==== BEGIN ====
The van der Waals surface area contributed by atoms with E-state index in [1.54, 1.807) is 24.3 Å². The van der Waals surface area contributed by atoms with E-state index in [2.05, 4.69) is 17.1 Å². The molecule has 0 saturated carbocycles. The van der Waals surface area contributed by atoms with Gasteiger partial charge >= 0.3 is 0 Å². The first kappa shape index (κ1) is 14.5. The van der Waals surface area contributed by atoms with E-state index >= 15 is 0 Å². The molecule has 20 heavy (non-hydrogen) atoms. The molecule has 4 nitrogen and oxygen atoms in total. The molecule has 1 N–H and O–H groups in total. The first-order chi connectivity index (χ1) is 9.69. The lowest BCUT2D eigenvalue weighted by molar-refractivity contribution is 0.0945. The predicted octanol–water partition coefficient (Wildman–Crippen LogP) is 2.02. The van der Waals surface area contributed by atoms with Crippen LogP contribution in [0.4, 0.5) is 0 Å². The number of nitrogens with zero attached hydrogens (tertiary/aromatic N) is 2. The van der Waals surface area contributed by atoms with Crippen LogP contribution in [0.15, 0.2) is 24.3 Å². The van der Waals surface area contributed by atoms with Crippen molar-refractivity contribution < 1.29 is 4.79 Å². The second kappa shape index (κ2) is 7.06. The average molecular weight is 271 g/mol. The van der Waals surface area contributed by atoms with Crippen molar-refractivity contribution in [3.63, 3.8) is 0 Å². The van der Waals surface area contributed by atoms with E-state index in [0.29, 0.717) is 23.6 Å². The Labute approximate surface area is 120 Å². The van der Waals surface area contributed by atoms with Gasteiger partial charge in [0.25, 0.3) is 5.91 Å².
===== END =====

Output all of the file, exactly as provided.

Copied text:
The van der Waals surface area contributed by atoms with E-state index in [1.54, 1.807) is 24.3 Å². The van der Waals surface area contributed by atoms with E-state index in [2.05, 4.69) is 17.1 Å². The molecule has 0 saturated carbocycles. The van der Waals surface area contributed by atoms with Gasteiger partial charge >= 0.3 is 0 Å². The first kappa shape index (κ1) is 14.5. The van der Waals surface area contributed by atoms with E-state index >= 15 is 0 Å². The molecule has 20 heavy (non-hydrogen) atoms. The molecule has 4 nitrogen and oxygen atoms in total. The molecule has 1 N–H and O–H groups in total. The first-order chi connectivity index (χ1) is 9.69. The lowest BCUT2D eigenvalue weighted by molar-refractivity contribution is 0.0945. The predicted octanol–water partition coefficient (Wildman–Crippen LogP) is 2.02. The van der Waals surface area contributed by atoms with Crippen LogP contribution in [0.4, 0.5) is 0 Å². The number of nitrogens with zero attached hydrogens (tertiary/aromatic N) is 2. The van der Waals surface area contributed by atoms with Crippen LogP contribution in [0.15, 0.2) is 24.3 Å². The van der Waals surface area contributed by atoms with Crippen molar-refractivity contribution < 1.29 is 4.79 Å². The second kappa shape index (κ2) is 7.06. The average molecular weight is 271 g/mol. The van der Waals surface area contributed by atoms with Crippen molar-refractivity contribution in [3.63, 3.8) is 0 Å². The van der Waals surface area contributed by atoms with E-state index in [0.29, 0.717) is 23.6 Å². The Labute approximate surface area is 120 Å². The van der Waals surface area contributed by atoms with Gasteiger partial charge in [0.25, 0.3) is 5.91 Å².